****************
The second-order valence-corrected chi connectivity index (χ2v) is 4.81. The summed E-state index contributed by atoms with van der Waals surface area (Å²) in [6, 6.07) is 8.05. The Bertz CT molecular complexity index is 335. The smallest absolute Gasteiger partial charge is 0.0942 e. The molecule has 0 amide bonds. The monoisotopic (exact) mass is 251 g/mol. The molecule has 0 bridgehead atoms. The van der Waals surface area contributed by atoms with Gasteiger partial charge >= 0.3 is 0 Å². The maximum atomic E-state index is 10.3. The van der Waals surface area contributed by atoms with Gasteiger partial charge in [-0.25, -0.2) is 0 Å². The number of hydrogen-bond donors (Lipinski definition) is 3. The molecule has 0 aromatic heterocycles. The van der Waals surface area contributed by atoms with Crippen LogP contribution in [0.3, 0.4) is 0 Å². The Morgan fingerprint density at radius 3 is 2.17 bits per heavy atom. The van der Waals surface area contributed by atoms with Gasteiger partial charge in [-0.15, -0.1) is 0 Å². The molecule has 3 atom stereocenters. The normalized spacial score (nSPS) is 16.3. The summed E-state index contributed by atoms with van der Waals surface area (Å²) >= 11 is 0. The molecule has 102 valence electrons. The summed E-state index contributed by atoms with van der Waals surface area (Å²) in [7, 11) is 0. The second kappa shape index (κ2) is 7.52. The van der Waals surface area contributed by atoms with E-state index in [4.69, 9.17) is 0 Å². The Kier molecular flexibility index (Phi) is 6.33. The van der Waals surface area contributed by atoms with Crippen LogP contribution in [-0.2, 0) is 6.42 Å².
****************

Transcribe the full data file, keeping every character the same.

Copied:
The second-order valence-corrected chi connectivity index (χ2v) is 4.81. The summed E-state index contributed by atoms with van der Waals surface area (Å²) in [6, 6.07) is 8.05. The Bertz CT molecular complexity index is 335. The smallest absolute Gasteiger partial charge is 0.0942 e. The molecule has 0 amide bonds. The monoisotopic (exact) mass is 251 g/mol. The molecule has 0 bridgehead atoms. The van der Waals surface area contributed by atoms with Gasteiger partial charge >= 0.3 is 0 Å². The maximum atomic E-state index is 10.3. The van der Waals surface area contributed by atoms with Gasteiger partial charge in [-0.25, -0.2) is 0 Å². The number of hydrogen-bond donors (Lipinski definition) is 3. The molecule has 0 aromatic heterocycles. The van der Waals surface area contributed by atoms with Crippen LogP contribution in [0.3, 0.4) is 0 Å². The Morgan fingerprint density at radius 3 is 2.17 bits per heavy atom. The van der Waals surface area contributed by atoms with Gasteiger partial charge in [-0.15, -0.1) is 0 Å². The molecule has 3 atom stereocenters. The normalized spacial score (nSPS) is 16.3. The summed E-state index contributed by atoms with van der Waals surface area (Å²) >= 11 is 0. The molecule has 102 valence electrons. The summed E-state index contributed by atoms with van der Waals surface area (Å²) in [7, 11) is 0. The second kappa shape index (κ2) is 7.52. The van der Waals surface area contributed by atoms with E-state index in [4.69, 9.17) is 0 Å². The Kier molecular flexibility index (Phi) is 6.33. The van der Waals surface area contributed by atoms with Crippen LogP contribution in [-0.2, 0) is 6.42 Å².